OFSTED admits an error after telling more than 600 schools they were due for a visit. Frances Rafferty reports
Just when it seemed safe to go back into the classroom I letters arrived in schools heralding an unexpected early return by the inspectors.
The Office for Standards in Education wrote to more than 600 headteachers nationwide telling them that they had been selected for inspection - sometimes barely a year after the last.
John Dennis, head of Broadgreen comprehensive, Liverpool, said: "You can imagine the reaction when I told a staff meeting we could expect the inspectors in only 14 months since their last visit."
The Liverpool experience was not unique. Letters went to schools in Cheshire, Buckinghamshire, the London borough of Haringey and many other local authorities, engendering panic and fury.
One head told The TES: "I got the letter on Friday, and spent the whole weekend wondering how I was going to break the news to my staff."
OFSTED has admitted there had been a mistake. The computer program used to sort out the next inspection cycle had failed.
An OFSTED spokesman said: "We have sent out letters to a large number of schools saying we gave them the wrong date. But those who thought they could relax for the next four to six years, may still find they are being called up earlier than they expect."
More than 600 of the wrongly-dated letters were sent in all, 554 to primaries, 54 to secondaries and nine to special schools.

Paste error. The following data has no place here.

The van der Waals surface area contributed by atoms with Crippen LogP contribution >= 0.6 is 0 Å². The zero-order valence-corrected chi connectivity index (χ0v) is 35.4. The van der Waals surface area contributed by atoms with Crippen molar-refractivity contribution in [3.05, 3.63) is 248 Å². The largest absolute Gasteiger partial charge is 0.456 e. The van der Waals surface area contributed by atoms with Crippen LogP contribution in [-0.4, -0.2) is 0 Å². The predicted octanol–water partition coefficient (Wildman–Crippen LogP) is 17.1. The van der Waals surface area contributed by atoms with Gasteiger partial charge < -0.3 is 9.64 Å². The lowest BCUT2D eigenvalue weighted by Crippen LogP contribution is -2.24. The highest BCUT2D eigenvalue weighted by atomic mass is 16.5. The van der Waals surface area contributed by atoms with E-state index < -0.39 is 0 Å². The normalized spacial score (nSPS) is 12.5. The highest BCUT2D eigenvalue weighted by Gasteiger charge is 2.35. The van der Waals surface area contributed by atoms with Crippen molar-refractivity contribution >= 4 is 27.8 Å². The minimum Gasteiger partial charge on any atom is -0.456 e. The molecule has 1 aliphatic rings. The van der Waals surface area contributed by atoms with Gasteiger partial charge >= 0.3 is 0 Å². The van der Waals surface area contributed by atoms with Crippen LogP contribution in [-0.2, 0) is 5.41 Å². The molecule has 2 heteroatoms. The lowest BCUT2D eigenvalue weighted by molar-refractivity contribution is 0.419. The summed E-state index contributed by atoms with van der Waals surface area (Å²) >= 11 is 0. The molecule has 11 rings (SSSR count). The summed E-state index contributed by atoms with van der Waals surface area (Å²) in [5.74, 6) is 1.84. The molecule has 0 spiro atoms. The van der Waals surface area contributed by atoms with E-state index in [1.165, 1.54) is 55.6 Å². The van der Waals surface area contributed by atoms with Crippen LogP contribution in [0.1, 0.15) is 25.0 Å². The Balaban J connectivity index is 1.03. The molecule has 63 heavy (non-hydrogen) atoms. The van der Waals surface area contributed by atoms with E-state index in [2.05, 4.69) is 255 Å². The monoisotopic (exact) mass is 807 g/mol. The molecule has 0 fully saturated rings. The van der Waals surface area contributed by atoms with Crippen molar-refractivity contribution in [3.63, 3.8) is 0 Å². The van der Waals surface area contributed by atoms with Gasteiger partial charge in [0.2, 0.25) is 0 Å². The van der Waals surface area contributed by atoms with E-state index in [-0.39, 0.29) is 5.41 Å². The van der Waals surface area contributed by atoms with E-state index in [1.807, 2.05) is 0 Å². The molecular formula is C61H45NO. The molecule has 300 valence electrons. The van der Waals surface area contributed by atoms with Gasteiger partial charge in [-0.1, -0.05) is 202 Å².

Some of the schools have now been told they will not be inspected this academic year, and others that they will not be visited in the autumn term but will be notified of a later date.
But there is a catch. A select band of schools have learned that they are to be re-inspected with a gap of barely two years - and it is not a computer error.
The second inspection cycle has changed from four yearly to six yearly, although the intention had always been for an early follow-up of poorly performing schools.
However, because OFSTED needs an overall picture of national performance for the chief inspector's annual report, a cross-section of other schools will have to be inspected as well. This means many schools could have a minimum gap of two years since their last inspectors' visit. Alan Smithies, head of Speake community comprehensive, said that while he has been given his stay of execution, the revised date will mean a mere two-year gap between inspections. He said: "We have a four-year action plan based on our last inspection. I'm not sure there will be much more to see if we are visited so soon."
Diary, page 19